IT's Relevance Can Get Lost in Translation

Ann All

One of the funniest movies of all time is "Airplane!" and one of its funniest scenes is when Barbara Billingsley (who played the quintessential suburban mom on "Leave It to Beaver") has to help a stewardess communicate with a couple of dudes who only speak "jive." Billingsley appears on the cast list as "Jive Lady."


Not so funny is how essentially the same scene can be recreated at virtually any company with an IT department. Instead of the Beav's mom telling off a "jive ass dude," imagine a CIO talking about "virtualizing" this and "scaling" that. Now imagine the reaction of the business folks sitting in on a meeting with him or her.


With the CIO role clearly in flux, it's important for tech execs to be able to communicate with the business in terms it can understand. Yet too often, that just isn't happening.


One suggestion contained in IT governance expert Alan Calder's list of 10 tips on implementing IT governance is to "ban jargon from technology discussions." That's good advice.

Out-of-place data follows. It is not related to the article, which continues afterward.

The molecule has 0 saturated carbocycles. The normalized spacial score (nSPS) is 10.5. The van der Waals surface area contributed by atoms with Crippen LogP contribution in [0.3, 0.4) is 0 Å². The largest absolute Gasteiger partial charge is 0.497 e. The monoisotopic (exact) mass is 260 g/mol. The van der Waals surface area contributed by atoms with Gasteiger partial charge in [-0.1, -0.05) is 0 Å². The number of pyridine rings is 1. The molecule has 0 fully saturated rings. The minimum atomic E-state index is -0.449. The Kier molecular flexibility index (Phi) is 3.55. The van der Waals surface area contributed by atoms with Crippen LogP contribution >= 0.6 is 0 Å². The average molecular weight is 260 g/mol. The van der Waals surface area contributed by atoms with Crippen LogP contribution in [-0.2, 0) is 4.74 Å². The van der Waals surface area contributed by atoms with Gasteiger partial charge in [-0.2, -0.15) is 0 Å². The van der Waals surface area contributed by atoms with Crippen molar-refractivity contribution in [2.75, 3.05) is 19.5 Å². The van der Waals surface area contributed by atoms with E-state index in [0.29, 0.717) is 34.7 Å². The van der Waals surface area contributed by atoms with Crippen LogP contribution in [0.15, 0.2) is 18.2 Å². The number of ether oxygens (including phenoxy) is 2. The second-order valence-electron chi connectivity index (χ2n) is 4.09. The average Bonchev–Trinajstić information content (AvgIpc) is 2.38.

Not just tech execs but tech vendors (and OK, tech journalists) should probably heed Calder's advice as well. I laughed -- but could just as easily have cried -- while reading a funny post by Wall Street Journal blogger Ben Worthen about a new "integrated solution" from Oracle that:

enables communications service providers to manage growing IP service complexity, scale operations efficiently and facilitate ongoing network change.

Too bad, as Worthen points out, that it's tough to figure out just what Oracle is selling. It doesn't exactly clarify matters when Oracle throws in a quote from a Norwegian CIO in its press release. He says the product "will help us to rapidly deploy high-demand IP services, such as level 3 virtual private networks, multicast and quality of service over our IP/MPLS network."

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